|Peter Kyne holds a juvenile largetooth sawfish. Photo: M. Lawrence-Taylor|
Sunday, November 9, 2014
Introducing: Australia's Northern Territory sawfish research group
Northern Australia represents one of the last population strongholds for sawfishes anywhere in the world; four of the world’s five species are found here. The Northern Territory (NT) sits within the middle of that core population area, but sawfish occurrence and status remains poorly-known. The National Environment Research Program’s Marine Biodiversity Hub (http://www.nerpmarine.edu.au/) is leading a project to improve the understanding and management of sawfishes (as well as river sharks). The project involves telemetry studies to track sawfish, genetic studies and fishery-independent surveys.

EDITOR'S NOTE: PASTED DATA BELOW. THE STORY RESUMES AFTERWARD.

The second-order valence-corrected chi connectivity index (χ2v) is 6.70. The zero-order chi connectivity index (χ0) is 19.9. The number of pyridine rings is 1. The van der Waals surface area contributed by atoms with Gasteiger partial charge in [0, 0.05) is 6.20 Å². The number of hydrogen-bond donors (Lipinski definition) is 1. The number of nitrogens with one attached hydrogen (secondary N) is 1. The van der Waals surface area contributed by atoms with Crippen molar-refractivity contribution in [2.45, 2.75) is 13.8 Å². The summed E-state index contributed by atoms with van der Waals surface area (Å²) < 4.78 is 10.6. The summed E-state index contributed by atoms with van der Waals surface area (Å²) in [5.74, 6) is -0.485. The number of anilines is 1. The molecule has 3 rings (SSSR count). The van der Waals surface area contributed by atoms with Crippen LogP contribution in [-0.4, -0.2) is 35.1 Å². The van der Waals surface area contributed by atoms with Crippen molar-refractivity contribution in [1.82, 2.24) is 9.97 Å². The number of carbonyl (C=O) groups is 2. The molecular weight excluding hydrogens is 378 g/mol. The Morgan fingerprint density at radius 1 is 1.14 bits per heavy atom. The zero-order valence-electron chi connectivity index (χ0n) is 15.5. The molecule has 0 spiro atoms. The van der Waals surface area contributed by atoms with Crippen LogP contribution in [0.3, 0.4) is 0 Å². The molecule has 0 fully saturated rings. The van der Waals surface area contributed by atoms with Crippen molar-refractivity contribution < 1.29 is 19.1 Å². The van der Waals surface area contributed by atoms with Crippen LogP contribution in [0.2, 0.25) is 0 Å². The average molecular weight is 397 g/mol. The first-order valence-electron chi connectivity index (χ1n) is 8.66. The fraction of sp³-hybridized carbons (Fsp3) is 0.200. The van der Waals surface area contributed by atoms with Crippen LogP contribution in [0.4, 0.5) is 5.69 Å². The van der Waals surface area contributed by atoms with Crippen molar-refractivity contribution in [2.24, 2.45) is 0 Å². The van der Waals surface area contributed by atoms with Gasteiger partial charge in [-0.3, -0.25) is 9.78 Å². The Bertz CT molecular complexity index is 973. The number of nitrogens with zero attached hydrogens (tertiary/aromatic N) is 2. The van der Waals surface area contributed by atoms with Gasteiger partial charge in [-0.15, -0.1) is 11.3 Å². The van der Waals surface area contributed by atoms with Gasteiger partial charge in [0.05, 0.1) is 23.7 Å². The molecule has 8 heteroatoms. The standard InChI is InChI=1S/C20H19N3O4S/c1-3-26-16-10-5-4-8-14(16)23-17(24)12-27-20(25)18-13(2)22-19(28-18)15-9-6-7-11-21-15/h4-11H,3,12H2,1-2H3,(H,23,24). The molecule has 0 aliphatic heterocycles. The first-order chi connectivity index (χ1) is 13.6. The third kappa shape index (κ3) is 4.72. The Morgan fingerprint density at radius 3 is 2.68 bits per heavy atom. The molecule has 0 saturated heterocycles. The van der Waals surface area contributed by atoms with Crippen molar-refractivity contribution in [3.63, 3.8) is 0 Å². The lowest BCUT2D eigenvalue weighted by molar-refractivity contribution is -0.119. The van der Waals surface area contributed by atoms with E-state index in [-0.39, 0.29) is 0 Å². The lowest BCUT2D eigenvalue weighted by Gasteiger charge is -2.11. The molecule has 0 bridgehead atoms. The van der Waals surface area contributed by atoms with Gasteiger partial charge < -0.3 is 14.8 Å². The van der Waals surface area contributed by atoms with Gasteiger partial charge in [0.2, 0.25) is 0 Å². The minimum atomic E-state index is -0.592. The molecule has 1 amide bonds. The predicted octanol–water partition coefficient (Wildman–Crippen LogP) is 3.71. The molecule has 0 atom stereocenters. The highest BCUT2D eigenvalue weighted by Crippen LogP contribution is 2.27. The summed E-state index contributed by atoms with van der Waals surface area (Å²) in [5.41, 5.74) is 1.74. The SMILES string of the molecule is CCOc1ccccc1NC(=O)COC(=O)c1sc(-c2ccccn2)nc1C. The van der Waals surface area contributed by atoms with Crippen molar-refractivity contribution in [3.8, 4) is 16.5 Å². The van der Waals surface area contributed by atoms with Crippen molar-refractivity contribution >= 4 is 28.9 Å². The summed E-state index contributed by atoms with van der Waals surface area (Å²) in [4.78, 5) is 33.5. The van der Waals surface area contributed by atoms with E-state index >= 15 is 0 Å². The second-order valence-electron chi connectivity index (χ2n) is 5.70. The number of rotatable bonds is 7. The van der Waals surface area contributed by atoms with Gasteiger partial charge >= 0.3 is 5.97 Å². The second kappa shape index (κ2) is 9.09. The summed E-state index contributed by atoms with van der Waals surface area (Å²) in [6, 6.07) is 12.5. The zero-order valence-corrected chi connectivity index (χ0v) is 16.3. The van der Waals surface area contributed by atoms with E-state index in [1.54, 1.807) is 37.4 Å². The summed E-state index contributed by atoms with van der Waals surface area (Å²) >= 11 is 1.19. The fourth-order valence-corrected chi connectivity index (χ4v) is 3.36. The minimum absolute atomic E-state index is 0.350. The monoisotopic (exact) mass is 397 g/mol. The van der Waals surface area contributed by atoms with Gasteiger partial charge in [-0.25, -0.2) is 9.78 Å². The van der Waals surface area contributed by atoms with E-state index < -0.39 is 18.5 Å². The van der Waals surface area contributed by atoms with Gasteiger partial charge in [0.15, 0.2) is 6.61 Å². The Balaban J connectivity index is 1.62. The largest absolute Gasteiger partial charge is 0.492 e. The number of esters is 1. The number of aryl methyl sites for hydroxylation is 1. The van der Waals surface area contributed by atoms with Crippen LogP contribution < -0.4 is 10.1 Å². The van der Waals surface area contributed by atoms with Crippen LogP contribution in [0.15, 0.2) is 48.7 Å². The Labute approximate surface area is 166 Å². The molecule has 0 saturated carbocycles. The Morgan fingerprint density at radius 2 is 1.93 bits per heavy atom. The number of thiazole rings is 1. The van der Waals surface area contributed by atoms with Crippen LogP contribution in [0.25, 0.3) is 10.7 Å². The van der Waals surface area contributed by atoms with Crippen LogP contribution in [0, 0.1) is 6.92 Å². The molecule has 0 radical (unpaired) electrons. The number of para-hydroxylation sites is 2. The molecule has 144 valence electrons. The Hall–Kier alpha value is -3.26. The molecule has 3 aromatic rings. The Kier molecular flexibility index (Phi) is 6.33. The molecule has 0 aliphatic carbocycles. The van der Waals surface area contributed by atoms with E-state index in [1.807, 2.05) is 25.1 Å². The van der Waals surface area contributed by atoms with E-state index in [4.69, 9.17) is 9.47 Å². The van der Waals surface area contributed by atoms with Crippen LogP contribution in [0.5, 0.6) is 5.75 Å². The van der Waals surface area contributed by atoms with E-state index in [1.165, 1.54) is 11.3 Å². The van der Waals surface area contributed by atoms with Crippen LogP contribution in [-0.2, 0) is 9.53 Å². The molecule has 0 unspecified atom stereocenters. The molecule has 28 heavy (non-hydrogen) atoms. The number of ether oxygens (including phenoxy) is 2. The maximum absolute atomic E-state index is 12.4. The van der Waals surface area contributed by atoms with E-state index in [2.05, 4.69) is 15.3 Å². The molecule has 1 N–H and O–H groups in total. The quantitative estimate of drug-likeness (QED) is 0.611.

Project partners, Charles Darwin University, NT Fisheries and the Commonwealth Scientific and Industrial Research Organisation (CSIRO) along with key collaborators Kakadu National Park and the Malak Malak Traditional Owners and Ranger Group have been surveying Pristis pristis (commonly known as the largetooth sawfish or freshwater sawfish) in various river systems of the NT, in particular the Daly, Adelaide and South Alligator Rivers. The team is currently working on refining the northern Australian population structure of P. pristis using whole mitogenome sequencing, reviewing the occurrence of dwarf sawfish (Pristis clavata) in NT waters, and examining movement and habitat use of juvenile largetooth sawfish. A PhD student is examining the impact and conservation benefits of displaying sawfish in Australian domestic aquariums.
The project’s research aims to assist the Australian Commonwealth Department of the Environment to manage and ultimately recover sawfish populations.
For more information, visit: http://www.nerpmarine.edu.au/sawfishContact: Peter Kyne (peter.kyne AT cdu.edu.au)